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Nat Commun. 2019 Aug 19;10(1):3731. doi: 10.1038/s41467-019-11493-2.

Mitogenic and progenitor gene programmes in single pilocytic astrocytoma cells.

Author information

1
Department of Cancer Biology, Dana Farber Cancer Institute, Boston, MA, 02215, USA.
2
Broad Institute of MIT and Harvard, Cambridge, MA, 02142, USA.
3
Department of Radiation Oncology, Massachusetts General Hospital, Boston, MA, 02215, USA.
4
Hoffmann-La Roche, Product Development, Innovative Pediatric Oncology Drug Discovery, CH-4070, Basel, Switzerland.
5
Centre Hospitalier Universitaire Strasbourg, Service Hématologie-Oncologie Pédiatrique, 67000, Strasbourg, France.
6
Department of Oncologic Pathology, Dana Farber Cancer Institute, Boston, MA, 02215, USA.
7
Department of Pediatric Oncology, Dana-Farber Boston Children's Cancer and Blood Disorders Center, Boston, MA, 02215, USA.
8
Molecular Biology Core Facilities, Dana-Farber Cancer Institute, Boston, MA, 02215, USA.
9
Department of Medical Oncology, Dana-Farber Cancer Institute, Boston, MA, 02215, USA.
10
Department of Pediatrics, Harvard Medical School, Boston, MA, 02215, USA.
11
Department of Radiation Oncology, Dana-Farber Cancer Institute, Boston, MA, 02215, USA.
12
Department of Pathology and Center for Cancer Research, Massachusetts General Hospital and Harvard Medical School, Boston, MA, 02114, USA.
13
Klarman Cell Observatory, Broad Institute of Harvard and MIT, Cambridge, MA, 02142, USA.
14
Department of Biology, Howard Hughes Medical Institute, Koch Institute, MIT, Cambridge, MA, 02139, USA.
15
Bristol-Myers Squibb, Boston, Devens, MA, 01434, USA.
16
Bristol-Myers Squibb, Lawrenceville, NJ, 08648, USA.
17
Department of Neurosurgery, Boston Children's Hospital, Boston, MA, 02215, USA.
18
Institute for Medical Engineering and Science, Department of Chemistry, and Koch Institute for Integrative Cancer Research, Massachusetts Institute of Technology, Cambridge, MA, 02139, USA.
19
Ragon Institute of Massachusetts General Hospital, Massachusetts Institute of Technology, and Harvard, Cambridge, MA, 02139, USA.
20
Broad Institute of MIT and Harvard, Cambridge, MA, 02142, USA. pratiti_bandopadhayay@dfci.harvard.edu.
21
Department of Pediatric Oncology, Dana-Farber Boston Children's Cancer and Blood Disorders Center, Boston, MA, 02215, USA. pratiti_bandopadhayay@dfci.harvard.edu.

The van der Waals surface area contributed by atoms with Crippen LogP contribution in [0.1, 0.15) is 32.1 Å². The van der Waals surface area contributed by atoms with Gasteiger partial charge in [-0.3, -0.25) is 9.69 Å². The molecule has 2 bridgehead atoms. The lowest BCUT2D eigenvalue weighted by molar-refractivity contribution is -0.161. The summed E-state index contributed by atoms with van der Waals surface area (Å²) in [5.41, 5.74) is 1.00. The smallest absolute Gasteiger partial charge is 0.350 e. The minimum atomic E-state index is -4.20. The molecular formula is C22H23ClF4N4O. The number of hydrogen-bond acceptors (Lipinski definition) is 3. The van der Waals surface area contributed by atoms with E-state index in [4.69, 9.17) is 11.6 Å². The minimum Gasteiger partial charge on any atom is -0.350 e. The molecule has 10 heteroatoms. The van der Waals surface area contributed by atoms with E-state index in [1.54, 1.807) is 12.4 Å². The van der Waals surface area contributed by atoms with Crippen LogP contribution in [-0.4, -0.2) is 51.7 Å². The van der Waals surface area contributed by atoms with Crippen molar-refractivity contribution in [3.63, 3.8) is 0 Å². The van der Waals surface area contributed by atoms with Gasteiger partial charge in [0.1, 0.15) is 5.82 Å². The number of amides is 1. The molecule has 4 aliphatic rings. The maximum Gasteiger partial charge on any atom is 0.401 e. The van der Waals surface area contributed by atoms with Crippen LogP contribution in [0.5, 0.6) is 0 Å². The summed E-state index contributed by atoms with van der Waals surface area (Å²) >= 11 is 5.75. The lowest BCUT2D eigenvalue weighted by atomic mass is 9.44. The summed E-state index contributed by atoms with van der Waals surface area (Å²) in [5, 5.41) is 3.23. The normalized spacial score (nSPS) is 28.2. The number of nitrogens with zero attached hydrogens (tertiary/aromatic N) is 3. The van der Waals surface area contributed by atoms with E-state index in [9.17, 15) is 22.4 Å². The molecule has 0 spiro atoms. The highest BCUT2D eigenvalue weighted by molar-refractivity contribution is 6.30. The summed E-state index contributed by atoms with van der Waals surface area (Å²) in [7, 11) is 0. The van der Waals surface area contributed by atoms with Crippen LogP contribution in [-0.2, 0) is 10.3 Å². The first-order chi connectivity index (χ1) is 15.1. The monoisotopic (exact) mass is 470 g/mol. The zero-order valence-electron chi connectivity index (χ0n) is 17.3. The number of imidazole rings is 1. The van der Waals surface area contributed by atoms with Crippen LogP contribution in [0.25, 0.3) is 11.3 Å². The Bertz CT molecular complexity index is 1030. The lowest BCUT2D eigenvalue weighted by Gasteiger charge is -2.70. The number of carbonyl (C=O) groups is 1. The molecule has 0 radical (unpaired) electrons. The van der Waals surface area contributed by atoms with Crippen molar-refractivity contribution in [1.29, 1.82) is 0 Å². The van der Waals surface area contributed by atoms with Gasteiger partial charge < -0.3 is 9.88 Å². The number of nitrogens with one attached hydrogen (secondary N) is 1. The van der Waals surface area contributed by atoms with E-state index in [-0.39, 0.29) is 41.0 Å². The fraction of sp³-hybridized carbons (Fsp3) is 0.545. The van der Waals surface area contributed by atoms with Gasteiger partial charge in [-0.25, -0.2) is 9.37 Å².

22
Department of Pediatrics, Harvard Medical School, Boston, MA, 02215, USA. pratiti_bandopadhayay@dfci.harvard.edu.
23
Department of Cancer Biology, Dana Farber Cancer Institute, Boston, MA, 02215, USA. rameen_beroukhim@dfci.harvard.edu.
24
Broad Institute of MIT and Harvard, Cambridge, MA, 02142, USA. rameen_beroukhim@dfci.harvard.edu.
25
Department of Medical Oncology, Dana-Farber Cancer Institute, Boston, MA, 02215, USA. rameen_beroukhim@dfci.harvard.edu.

Abstract

Pilocytic astrocytoma (PA), the most common childhood brain tumor, is a low-grade glioma with a single driver BRAF rearrangement. Here, we perform scRNAseq in six PAs using methods that enabled detection of the rearrangement. When compared to higher-grade gliomas, a strikingly higher proportion of the PA cancer cells exhibit a differentiated, astrocyte-like phenotype. A smaller proportion of cells exhibit a progenitor-like phenotype with evidence of proliferation. These express a mitogen-activated protein kinase (MAPK) programme that was absent from higher-grade gliomas. Immune cells, especially microglia, comprise 40% of all cells in the PAs and account for differences in bulk expression profiles between tumor locations and subtypes. These data indicate that MAPK signaling is restricted to relatively undifferentiated cancer cells in PA, with implications for investigational therapies directed at this pathway.

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